Universiteit Leiden

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Research project

Glucocorticoids in zebrafish

A novel in vivo model system for studies on glucocorticoid resistance

Contact
Marcel Schaaf
Funding
SmartMix program of the Netherlands Ministry of Economic Affairs and the Netherlands Ministry of Education, Culture and Science SmartMix program of the Netherlands Ministry of Economic Affairs and the Netherlands Ministry of Education, Culture and Science

Glucocorticoids regulate a wide range of systems in vertebrate organisms, and their effects are mediated by the glucocorticoid receptor (GR). The responsiveness to glucocorticoids differs largely between individuals. Resistance to glucocorticoids is an important medical problem, since it limits the efficacy of glucocorticoids when they are used to treat immune-related diseases like asthma and rheumatoid arthritis. Glucocorticoid resistance also contributes to the pathogenesis of other diseases, like major depression because of the decreased negative feedback on the hypothalamic pituitary adrenal axis. In this project, we use the zebrafish as an in vivo model system to study glucocorticoid resistance. First, the zebrafish is the only non-primate animal model in which a b-isoform of GR occurs, which is a splice variant with dominant-negative activity. Zebrafish are easily genetically modified, so the expression of GRb can be varied, creating an in vivo model for GRb-induced glucocorticoid resistance. Second, by performing a forward-genetic screen using the glucocorticoid-induced decrease in POMC expression in the pituitary gland as a readout, several zebrafish mutants have been obtained which appear to be resistant to glucocorticoid treatment. Thus, we use two types of in vivo models for studying the molecular mechanism of glucocorticoid signaling and resistance.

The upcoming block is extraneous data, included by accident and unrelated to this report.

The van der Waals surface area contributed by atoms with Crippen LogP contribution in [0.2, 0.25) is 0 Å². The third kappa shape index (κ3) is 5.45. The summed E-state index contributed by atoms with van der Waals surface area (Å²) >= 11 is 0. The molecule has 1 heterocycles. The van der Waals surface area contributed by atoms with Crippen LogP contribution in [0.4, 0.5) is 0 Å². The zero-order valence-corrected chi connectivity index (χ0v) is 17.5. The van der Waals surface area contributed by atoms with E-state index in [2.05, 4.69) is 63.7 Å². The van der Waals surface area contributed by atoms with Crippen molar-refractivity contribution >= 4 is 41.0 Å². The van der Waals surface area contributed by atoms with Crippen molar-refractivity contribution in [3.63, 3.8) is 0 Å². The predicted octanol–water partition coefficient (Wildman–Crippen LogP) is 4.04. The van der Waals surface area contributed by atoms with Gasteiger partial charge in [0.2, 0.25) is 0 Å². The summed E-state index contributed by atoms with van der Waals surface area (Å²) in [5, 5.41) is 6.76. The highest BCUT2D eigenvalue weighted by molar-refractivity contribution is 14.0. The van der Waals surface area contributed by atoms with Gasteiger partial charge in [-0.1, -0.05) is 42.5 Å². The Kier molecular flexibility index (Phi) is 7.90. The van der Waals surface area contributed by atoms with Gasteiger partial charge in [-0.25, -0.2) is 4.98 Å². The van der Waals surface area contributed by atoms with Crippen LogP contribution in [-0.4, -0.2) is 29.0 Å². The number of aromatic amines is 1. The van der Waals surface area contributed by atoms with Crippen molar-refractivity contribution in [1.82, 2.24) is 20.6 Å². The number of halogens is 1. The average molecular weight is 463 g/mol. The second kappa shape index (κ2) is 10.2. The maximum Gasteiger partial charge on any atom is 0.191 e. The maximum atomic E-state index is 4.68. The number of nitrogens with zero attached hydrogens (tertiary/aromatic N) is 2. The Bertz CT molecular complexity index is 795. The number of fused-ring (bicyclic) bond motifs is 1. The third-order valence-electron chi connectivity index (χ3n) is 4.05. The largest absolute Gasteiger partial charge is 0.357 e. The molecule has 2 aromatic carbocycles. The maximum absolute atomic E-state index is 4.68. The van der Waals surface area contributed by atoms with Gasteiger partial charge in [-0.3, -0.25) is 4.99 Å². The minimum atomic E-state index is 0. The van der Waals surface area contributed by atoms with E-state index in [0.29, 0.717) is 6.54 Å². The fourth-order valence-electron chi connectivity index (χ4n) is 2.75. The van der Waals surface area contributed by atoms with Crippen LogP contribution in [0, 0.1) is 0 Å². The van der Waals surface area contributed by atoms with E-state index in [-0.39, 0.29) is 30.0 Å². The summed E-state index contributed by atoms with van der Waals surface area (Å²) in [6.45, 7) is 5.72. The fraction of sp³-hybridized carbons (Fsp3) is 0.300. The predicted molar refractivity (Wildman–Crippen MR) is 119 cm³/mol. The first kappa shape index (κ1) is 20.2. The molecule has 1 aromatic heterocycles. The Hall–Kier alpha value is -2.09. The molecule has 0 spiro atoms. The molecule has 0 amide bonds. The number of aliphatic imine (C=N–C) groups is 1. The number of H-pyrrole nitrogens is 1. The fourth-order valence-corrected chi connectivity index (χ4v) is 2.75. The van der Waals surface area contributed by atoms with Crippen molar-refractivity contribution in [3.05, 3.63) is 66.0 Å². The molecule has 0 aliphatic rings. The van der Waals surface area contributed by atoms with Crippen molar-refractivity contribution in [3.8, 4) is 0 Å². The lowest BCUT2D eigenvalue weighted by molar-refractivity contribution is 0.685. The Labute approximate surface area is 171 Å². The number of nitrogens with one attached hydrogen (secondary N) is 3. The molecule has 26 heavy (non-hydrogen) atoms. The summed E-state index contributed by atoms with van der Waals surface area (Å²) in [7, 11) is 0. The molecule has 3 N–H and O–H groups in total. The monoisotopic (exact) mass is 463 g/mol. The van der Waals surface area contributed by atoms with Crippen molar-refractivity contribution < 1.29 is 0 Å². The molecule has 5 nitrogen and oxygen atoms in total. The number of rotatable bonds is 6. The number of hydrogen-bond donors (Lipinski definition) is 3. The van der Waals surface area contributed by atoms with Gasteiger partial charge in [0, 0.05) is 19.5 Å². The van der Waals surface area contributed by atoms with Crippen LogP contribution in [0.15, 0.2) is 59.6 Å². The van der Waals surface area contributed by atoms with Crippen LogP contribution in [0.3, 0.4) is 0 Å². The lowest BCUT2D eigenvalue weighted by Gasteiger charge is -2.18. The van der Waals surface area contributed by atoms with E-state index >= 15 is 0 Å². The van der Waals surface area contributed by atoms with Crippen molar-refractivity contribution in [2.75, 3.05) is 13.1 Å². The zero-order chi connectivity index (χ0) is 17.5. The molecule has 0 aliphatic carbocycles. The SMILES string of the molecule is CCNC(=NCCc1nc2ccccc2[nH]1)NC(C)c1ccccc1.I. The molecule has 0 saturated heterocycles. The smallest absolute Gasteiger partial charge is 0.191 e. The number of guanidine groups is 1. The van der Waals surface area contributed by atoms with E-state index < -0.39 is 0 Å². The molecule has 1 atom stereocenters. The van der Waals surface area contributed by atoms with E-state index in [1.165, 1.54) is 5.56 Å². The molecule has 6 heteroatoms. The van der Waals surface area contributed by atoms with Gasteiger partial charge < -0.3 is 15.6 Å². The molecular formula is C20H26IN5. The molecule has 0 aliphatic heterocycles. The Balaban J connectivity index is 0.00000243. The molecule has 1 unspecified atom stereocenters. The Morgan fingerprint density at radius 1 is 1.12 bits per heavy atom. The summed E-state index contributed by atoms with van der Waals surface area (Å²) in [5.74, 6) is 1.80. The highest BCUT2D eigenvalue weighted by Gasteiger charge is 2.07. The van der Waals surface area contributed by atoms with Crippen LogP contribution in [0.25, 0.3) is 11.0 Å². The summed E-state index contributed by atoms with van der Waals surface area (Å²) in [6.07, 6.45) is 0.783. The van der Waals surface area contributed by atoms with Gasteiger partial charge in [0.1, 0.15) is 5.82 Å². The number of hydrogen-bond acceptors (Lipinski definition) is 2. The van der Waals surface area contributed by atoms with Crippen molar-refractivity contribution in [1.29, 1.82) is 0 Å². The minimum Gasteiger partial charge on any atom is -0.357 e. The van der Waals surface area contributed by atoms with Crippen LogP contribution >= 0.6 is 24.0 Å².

The first part of this project is carried out by a PhD student, Antonia Chatzopoulou. In order to study the function of zGRb in vivo, she will vary the expression of this GR isoform using several methods of genetic manipulation of zebrafish. First, using a morpholino that blocks the splice donor site in exon 8 (between exon 8 and 8b), the synthesis of zGRb mRNA can be increased. Since zGRa and zGRb mRNA are generated from the same pre-mRNA molecules, increased expression of the b-isoform coincides with a decreased zGRb expression in this approach (unpublished observation). Second, using microinjection of in vitro transcribed zGRb mRNA in early stage embryos (1-2 cell stage) zGRb is transiently overexpressed. Third, a transgenic fish line is currently being generated in our laboratory with inducible expression of zGRb. For this purpose, we are using the Gal4/UAS system. In this approach, the yeast transcription factor Gal4 is controlled by a heat-shock-inducible (HSP70)  promoter, and zGRb expression is driven by a Gal4 recognition sequence (UAS). The function of zGRcan subsequently be determined in these genetically manipulated animal models. As a readout the expression level of glucocorticoid-responsive genes can be determined, e.g. by qPCR. Alternatively, using custom-made zebrafish microarrays or RNA sequencing, a more general view of the effects of zGRb on (glucocorticoid-induced changes in) gene expression will be obtained.

In the second part of the project, carried out by a postdoctoral fellow, Dr. Peter Schoonheim, the zebrafish is used as a model system to study glucocorticoid action during its feedback action on the hypothalamic pituitary interrenal (HPI) axis. Incubation of zebrafish larvae with glucocorticoids abolishes the expression of pomc in the corticotrope cells of the anterior lobe of the pituitary. This has been demonstrated by pomc mRNA in situ hybridization. Wehave recently performed a forward-genetic screen searching for zebrafish mutants that lack or have reduced glucocorticoid-induced suppression of pomc expression in the anterior lobe of the pituitary. In our relatively small pilot screen (300 F2 families), we have identified 10 zebrafish mutants that show altered expression of pomc in the presence of exogenously applied glucocorticoids. Upon crossing heterozygous mutants from these 10 mutant families with each other, three of these mutants fail to complement each other and thus most likely result from mutations in the same gene. To identify the genetic mutation that confers these phenotypes we will be using simple sequence repeat polymorphism mapping. These genes will give us many novel insights into the mechanisms of glucocorticoid feedback in the HPI axis.

Fluorescence microscopy image showing expression of the GFP-zGRĪ² fusion protein in the Tg(hsp70:Gal4/UAS:GFP-zGRb) transgenic line. The green fluorescent signal is clearly present in the muscles, on the yolk sac and in the eyes.

Connection with other research